Evers, Will You Support Our Police?
On August 6, Governor Evers Vetoed Senate Bill 119 , also known as the “Fund the Police” Bill.1 This bill came as a response to the calls by the Left to defund the police.
Bill Explanation: Senate Bill 119 would, dollar for dollar, decrease State financial aid to local governments that decrease their law enforcement, fire department, or emergency medical budgets.2 Also, financial aid would decrease to local governments that reduce their number of police and first responders, even if their budgets remain the same.3 This bill would send a strong message to local governments: Don’t defund your police and first responders.
Senate Bill 119 included a number of exceptions that would allow for normal decreases in police department budgets. Significantly, the bill would not reduce financial aid to local governments so long as they do not decrease their number of police personnel, even if their police budget decreases.4
Support for the Bill: Senator Wanggaard, the bill’s author, testified to the Committee on Judiciary and Public Safety:
“Shared Revenue [State financial aid] is designed to help municipalities fund essential services in their budgets. If a community decides that it needs less of the most essential service, it only makes sense that they also need less Shared Revenue. That’s what this bill does. There are other communities that would gladly accept those funds to keep their citizens safer.”5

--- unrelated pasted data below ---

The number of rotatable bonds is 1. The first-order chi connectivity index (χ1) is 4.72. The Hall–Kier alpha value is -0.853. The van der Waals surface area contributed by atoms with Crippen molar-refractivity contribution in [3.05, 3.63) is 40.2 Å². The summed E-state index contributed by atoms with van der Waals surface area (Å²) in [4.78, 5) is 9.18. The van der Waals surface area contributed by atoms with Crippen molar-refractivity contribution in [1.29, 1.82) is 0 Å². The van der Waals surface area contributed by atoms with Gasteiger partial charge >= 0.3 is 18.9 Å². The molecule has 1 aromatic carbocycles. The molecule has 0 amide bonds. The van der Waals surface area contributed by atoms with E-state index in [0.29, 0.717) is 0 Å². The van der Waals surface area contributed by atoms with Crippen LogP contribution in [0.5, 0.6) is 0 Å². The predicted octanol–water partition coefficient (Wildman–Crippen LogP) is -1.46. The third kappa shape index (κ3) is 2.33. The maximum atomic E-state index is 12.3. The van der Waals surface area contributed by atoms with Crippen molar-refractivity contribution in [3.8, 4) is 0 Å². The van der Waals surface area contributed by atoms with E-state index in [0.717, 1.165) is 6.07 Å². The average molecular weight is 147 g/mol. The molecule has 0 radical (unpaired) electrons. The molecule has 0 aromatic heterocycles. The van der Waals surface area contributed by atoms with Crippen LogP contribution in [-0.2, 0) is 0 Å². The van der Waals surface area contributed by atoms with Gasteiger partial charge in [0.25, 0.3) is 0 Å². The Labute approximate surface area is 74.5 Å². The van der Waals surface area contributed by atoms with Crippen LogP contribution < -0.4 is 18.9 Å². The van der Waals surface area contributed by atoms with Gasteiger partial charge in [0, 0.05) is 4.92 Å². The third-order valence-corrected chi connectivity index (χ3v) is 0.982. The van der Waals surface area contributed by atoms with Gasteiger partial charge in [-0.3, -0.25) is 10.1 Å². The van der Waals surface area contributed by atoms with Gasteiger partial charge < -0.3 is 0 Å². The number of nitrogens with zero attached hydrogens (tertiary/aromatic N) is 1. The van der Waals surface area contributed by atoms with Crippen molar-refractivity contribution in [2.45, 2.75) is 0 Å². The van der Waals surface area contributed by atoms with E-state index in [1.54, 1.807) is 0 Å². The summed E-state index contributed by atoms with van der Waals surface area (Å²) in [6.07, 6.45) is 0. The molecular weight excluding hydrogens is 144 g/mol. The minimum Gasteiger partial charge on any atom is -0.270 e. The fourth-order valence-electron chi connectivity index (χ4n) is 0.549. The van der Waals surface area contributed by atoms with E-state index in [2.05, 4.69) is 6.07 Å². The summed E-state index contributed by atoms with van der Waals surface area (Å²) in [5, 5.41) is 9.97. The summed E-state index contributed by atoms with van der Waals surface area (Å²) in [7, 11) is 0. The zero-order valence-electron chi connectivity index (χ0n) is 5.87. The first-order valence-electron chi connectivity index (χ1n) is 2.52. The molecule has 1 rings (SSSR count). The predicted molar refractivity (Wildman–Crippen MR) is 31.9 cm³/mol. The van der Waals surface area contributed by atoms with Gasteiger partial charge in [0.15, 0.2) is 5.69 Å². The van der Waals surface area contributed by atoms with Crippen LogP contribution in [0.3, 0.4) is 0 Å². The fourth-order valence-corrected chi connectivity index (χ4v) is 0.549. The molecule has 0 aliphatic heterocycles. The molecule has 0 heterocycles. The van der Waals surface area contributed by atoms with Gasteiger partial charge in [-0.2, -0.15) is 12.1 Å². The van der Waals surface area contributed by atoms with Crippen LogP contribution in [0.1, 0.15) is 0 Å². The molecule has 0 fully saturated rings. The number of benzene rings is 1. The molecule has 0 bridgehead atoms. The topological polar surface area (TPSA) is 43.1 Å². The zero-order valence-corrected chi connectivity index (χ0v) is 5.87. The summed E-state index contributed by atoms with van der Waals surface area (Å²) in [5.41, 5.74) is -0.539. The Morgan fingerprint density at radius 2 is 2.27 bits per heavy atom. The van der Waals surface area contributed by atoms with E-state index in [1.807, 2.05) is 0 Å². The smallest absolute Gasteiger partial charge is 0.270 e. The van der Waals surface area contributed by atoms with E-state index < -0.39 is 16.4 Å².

After Governor Evers vetoed Senate Bill 119, Senator Wanggaard responded in frustration,
“There are cities where it takes over 36 minutes to respond to a 911 call. And Evers is ok with cities cutting these vital services more? Does he want a 45 minute response time? There are areas of the state with virtually no EMS service. All across the country, cities that cut their police departments are seeing skyrocketing crime. And rather than connect the dots, rather than following the science, he listens to the looney left and says ‘Ya, let’s cut the police and fire budgets more. Another government program will make our children and grandchildren all safer.'”6
Opposition to the Bill: The Milwaukee Democratic Socialists of America testified in opposition to the bill by saying that “Senate Bill 119 . . . would render any popular action to counteract the structural racism upheld by policing and mass-incarceration essentially impossible.”7
After Senate Bill 119 passed both the Senate and the Assembly, Governor Evers vetoed it out of a stated refusal to “micromanage local decision making,” reasoning that local governments should be able to make the decision whether or not to reduce their law enforcement budgets.8
After a year of rising crime and outrageous attacks on police, Senate Bill 119 presented Governor Evers with a question: Will you support our police? Evers’ answer was clear. By refusing to place any financial penalty on local governments looking to defund our police, Evers refused to stand behind those men and women who sacrifice so much to keep our communities safe.
2, 3, 4 https://docs.legis.wisconsin.gov/2021/related/enrolled/sb119